ck in the fall of 1999, Norman Conard, a history teacher at the Uniontown High School in Kansas, asked his students to come up with a project for National History Day. While brainstorming ideas, ninth-grader Elizabeth Cambers stumbled on an old clipping from US News and World Report. The story included the line, ‘Irena Sendler saved 2,500 children from the Warsaw Ghetto in 1942-43.’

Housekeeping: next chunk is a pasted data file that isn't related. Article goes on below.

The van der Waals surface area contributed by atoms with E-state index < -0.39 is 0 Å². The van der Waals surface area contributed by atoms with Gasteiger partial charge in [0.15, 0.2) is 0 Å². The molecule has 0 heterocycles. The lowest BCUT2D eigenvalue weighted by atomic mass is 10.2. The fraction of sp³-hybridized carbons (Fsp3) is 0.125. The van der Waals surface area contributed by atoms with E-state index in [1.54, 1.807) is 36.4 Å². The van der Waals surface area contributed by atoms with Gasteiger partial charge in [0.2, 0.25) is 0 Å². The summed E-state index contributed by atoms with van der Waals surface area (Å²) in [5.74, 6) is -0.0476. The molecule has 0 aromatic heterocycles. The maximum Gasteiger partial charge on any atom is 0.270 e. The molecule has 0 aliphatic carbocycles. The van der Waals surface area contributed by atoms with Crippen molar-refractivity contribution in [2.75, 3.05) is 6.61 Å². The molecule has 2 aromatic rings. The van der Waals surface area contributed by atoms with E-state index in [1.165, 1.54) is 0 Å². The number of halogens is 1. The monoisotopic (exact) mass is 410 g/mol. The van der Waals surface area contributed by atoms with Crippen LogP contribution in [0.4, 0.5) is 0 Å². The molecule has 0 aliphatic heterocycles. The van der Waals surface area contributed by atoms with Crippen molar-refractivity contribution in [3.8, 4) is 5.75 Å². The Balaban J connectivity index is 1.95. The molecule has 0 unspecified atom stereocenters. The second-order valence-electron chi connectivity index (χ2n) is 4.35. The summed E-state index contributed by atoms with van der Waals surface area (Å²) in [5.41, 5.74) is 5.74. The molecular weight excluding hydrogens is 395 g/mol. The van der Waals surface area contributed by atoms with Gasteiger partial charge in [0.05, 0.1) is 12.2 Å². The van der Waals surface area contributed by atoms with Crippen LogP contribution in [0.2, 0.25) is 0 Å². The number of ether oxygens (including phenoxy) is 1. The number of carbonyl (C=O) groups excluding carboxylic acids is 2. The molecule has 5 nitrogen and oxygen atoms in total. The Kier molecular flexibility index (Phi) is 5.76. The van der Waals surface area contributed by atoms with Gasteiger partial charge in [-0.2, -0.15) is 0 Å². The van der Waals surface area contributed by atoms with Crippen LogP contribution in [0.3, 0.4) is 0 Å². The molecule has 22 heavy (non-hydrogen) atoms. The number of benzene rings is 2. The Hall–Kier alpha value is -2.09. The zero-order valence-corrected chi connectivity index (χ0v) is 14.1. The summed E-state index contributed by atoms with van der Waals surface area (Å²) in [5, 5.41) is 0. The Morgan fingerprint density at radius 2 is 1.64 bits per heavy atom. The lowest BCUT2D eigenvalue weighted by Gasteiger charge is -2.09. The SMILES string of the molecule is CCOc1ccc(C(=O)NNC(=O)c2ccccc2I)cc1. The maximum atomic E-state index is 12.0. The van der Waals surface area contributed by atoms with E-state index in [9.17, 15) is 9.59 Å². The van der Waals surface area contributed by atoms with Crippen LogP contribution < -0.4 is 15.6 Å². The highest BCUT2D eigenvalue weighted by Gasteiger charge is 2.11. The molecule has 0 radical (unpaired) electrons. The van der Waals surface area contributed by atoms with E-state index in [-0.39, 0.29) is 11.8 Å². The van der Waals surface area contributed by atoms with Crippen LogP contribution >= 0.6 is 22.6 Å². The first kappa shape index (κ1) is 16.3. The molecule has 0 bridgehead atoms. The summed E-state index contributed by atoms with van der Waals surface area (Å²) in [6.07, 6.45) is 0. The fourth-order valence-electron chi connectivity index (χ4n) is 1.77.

Elizabeth asked her fellow ninth-grader Megan Stewart to help her with her project, and during her free time, Megan pored over the story of Irena Sendler. She learned about how this unassuming young Polish nurse had created thousands of false identity papers to smuggle Jewish children out of the ghetto. To sneak the children past Nazi guards, Sendler hid them under piles of potatoes and loaded them into gunny sacks. She also wrote out lists of the children’s names and buried them in jars, intending to dig them up again after the war so she could tell them their real identities.